• Two people firmly did not believe in Jesus – his brother James and the apostle Paul, who went around persecuting the Church. But they ended up turning around and living their whole lives for Jesus, proclaiming his death and resurrection.
  • We have to deal with this information!
  • People conjure up explanations for these facts – e.g. they got the wrong tomb, or the disciples stole the body. But you have to deal with the fact that the disciples died for this – why would they lose their life for a lie? Also the authorities could’ve put an immediate end to Christianity (they sure wanted to) by simply producing the dead body of Jesus – but they couldn’t!
  • Or people will say that Jesus somehow didn’t really die. This is ludicrous – most people didn’t even make it past the flogging stage but died then. How can we honestly think that Jesus survived the flogging and the crucifixion, and somehow burst out of his grave clothes which were tightly wrapped around him, and move aside the heavy stone from the tomb, and beat off the Roman guards?!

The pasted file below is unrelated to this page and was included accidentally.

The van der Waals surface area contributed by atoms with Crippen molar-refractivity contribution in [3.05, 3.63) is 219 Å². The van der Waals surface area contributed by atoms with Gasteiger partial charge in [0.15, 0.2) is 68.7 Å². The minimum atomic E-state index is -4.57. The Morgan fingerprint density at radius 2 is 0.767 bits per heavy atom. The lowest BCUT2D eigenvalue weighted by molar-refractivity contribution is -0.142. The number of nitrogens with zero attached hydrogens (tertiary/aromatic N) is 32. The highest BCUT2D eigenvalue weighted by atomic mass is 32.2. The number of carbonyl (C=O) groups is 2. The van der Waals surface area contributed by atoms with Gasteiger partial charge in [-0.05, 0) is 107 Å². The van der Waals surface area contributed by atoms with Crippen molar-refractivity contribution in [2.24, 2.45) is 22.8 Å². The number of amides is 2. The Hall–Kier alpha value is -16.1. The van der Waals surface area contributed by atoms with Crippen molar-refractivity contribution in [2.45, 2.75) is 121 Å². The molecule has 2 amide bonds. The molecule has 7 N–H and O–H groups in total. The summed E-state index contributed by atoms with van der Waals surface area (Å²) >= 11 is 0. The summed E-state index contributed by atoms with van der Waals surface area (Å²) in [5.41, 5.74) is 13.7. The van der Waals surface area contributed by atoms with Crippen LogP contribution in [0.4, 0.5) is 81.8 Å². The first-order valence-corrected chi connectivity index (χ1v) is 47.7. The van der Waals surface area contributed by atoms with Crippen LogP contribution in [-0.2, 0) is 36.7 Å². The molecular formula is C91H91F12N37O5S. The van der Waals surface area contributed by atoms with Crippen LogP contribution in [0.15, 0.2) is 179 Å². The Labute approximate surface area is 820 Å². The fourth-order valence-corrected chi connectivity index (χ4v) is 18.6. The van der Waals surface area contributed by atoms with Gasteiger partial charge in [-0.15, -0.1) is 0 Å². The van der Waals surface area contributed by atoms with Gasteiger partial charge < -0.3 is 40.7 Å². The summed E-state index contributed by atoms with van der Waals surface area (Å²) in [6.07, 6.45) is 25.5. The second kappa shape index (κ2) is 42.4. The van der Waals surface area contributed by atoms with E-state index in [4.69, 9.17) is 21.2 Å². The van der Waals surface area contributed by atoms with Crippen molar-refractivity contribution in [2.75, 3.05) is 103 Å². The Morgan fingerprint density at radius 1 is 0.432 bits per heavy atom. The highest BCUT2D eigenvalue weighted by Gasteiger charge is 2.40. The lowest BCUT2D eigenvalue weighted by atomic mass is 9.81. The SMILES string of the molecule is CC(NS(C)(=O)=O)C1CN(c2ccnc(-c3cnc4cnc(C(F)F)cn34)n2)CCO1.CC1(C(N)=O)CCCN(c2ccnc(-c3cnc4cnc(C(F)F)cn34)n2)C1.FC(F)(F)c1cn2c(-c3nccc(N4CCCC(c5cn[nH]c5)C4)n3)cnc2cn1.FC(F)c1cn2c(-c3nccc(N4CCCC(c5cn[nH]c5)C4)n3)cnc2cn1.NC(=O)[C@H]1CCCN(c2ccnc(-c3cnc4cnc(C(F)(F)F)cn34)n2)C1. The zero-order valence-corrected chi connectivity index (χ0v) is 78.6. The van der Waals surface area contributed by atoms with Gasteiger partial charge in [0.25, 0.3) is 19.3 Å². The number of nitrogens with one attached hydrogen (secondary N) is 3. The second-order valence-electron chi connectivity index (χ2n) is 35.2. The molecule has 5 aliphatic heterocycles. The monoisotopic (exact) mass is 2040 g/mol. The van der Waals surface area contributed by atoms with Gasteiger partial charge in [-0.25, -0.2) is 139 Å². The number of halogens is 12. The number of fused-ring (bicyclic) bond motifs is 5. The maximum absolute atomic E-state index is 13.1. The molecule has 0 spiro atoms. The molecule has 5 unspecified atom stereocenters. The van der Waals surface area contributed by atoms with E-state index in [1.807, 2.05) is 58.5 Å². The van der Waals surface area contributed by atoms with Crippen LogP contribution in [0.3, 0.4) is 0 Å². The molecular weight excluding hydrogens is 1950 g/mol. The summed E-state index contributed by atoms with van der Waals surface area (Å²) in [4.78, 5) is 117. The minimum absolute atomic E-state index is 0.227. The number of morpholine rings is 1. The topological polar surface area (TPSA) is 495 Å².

• This leaves us with the only logical explanation – that Jesus really did die for our sins and he rose again to give us new life.
  • So many people have become Christians from studying the evidence of the resurrection in an effort to try and disprove Christianity!
  • If you disbelieve in this evidence then it follows that you can’t believe in a god of any kind at all – at least this is a consistent viewpoint. But if you do believe there is a god or spirituality, how will you account for this?

2. Personal response

  • This viewpoint says “OK maybe it did happen, but how does it affect me and my life?”